On the eaves of Palazzo Guiccioli, in Ravenna, in spite of the advanced degradation, certain design elements are still present. In order to supply the restorers with a geometric stand, with which rebuild the missing elements, a 3d laser scanning of the best preserved elements has been made.
The shapes which have been first detected by the scanner, through 3d printing, are, then, prototyped in plaster. In fact, the prototype represents an almost exact copy of the scanned element, thanks to the scanner’s high precision.
The scanner model used is ARTEC EVA, chosen for its precision, but also because it can be easily carried and used on a scaffolding where the lack of space for movement causes great problems.
Moreover, a structured-light scanner of this type is also very fast in acquiring and allows a scanning accuracy of up to 0,1mm with a maximum error of 0.03% at a distance of one meter.
The scanning requires about 15 minutes for each separate side.
Each side is made of about 500 scanning frames which, then, are “melted” using a unique mathematics which, after that, is corrected in order to eliminate scanning shadows and eventual errors.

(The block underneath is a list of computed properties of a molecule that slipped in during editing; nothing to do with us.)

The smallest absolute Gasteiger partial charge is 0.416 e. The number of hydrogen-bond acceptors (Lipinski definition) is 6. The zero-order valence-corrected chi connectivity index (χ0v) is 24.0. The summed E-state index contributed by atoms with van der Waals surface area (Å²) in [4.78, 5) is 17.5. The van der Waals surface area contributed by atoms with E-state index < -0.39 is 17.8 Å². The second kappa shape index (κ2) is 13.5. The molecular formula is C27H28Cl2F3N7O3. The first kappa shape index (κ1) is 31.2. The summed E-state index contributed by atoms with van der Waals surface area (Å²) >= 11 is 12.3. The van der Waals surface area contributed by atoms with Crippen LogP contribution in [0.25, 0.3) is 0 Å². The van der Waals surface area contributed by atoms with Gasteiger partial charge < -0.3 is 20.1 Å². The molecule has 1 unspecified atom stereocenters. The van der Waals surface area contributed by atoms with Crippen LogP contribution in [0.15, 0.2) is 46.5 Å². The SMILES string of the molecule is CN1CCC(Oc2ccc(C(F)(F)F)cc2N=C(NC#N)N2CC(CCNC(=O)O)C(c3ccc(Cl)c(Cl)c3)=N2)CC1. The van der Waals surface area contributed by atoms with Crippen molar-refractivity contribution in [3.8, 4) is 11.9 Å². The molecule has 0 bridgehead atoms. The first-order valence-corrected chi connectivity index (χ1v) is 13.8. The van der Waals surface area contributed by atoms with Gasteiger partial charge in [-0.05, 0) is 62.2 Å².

The chosen printing machine is a Zcorp Z650 loaded with plaster, a material which can be very easily handled by the restorers.
The printer allows creating prototypes with a size of 25x38cm and an accuracy of 0.089 mm.
The mesh surface returned by the scanning, after optimization, has been divided in two sides to which a thickness has been given in order to allow the printing.
The creation process is finished in a little more than 5 hours.
Then, the two sides are treated with two component epoxy resin in order to definitely solidify the surfaces.
After the polymerization of the resin has finished, the two sides are glued together and are ready to be delivered to the restorers for the additional processing.
PHASES AND TIMELINES
SINGLE SIDE PRINT_5h
[by Tryeco 2.0]